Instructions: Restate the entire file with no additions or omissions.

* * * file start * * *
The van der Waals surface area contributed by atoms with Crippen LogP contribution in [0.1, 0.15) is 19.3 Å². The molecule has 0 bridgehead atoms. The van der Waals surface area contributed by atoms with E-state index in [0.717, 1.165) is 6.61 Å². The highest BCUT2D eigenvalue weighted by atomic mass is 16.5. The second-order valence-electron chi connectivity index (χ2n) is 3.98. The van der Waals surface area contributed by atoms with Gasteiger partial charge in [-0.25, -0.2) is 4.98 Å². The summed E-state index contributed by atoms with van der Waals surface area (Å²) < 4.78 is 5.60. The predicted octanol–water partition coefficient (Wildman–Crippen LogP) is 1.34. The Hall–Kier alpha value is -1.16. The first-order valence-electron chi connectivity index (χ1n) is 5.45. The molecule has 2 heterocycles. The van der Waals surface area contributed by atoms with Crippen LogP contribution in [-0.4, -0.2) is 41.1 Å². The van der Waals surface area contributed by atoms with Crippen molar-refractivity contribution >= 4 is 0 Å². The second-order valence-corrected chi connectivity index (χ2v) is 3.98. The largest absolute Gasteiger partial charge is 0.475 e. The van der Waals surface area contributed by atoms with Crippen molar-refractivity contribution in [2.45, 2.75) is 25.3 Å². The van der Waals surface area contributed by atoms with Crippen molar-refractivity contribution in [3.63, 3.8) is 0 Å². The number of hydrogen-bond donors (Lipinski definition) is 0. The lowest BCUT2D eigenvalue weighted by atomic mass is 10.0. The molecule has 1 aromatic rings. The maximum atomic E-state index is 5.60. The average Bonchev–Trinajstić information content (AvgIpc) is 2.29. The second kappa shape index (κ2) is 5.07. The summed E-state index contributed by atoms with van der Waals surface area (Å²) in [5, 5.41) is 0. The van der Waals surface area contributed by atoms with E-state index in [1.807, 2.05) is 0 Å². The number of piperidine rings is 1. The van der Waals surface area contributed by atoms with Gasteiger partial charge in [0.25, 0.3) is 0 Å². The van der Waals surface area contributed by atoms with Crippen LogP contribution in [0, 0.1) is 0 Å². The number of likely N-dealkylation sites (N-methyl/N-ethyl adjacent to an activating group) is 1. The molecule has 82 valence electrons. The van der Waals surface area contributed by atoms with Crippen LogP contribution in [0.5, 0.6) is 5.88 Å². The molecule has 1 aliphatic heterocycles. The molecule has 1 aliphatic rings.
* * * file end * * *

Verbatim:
The van der Waals surface area contributed by atoms with Crippen LogP contribution in [0.1, 0.15) is 19.3 Å². The molecule has 0 bridgehead atoms. The van der Waals surface area contributed by atoms with E-state index in [0.717, 1.165) is 6.61 Å². The highest BCUT2D eigenvalue weighted by atomic mass is 16.5. The second-order valence-electron chi connectivity index (χ2n) is 3.98. The van der Waals surface area contributed by atoms with Gasteiger partial charge in [-0.25, -0.2) is 4.98 Å². The summed E-state index contributed by atoms with van der Waals surface area (Å²) < 4.78 is 5.60. The predicted octanol–water partition coefficient (Wildman–Crippen LogP) is 1.34. The Hall–Kier alpha value is -1.16. The first-order valence-electron chi connectivity index (χ1n) is 5.45. The molecule has 2 heterocycles. The van der Waals surface area contributed by atoms with Crippen LogP contribution in [-0.4, -0.2) is 41.1 Å². The van der Waals surface area contributed by atoms with Crippen molar-refractivity contribution >= 4 is 0 Å². The second-order valence-corrected chi connectivity index (χ2v) is 3.98. The largest absolute Gasteiger partial charge is 0.475 e. The van der Waals surface area contributed by atoms with Crippen molar-refractivity contribution in [2.45, 2.75) is 25.3 Å². The van der Waals surface area contributed by atoms with Crippen molar-refractivity contribution in [3.63, 3.8) is 0 Å². The number of hydrogen-bond donors (Lipinski definition) is 0. The lowest BCUT2D eigenvalue weighted by atomic mass is 10.0. The molecule has 1 aromatic rings. The maximum atomic E-state index is 5.60. The average Bonchev–Trinajstić information content (AvgIpc) is 2.29. The second kappa shape index (κ2) is 5.07. The summed E-state index contributed by atoms with van der Waals surface area (Å²) in [5, 5.41) is 0. The van der Waals surface area contributed by atoms with E-state index in [1.807, 2.05) is 0 Å². The number of piperidine rings is 1. The van der Waals surface area contributed by atoms with Gasteiger partial charge in [0.25, 0.3) is 0 Å². The van der Waals surface area contributed by atoms with Crippen LogP contribution in [0, 0.1) is 0 Å². The number of likely N-dealkylation sites (N-methyl/N-ethyl adjacent to an activating group) is 1. The molecule has 82 valence electrons. The van der Waals surface area contributed by atoms with Crippen LogP contribution in [0.5, 0.6) is 5.88 Å². The molecule has 1 aliphatic heterocycles. The molecule has 1 aliphatic rings.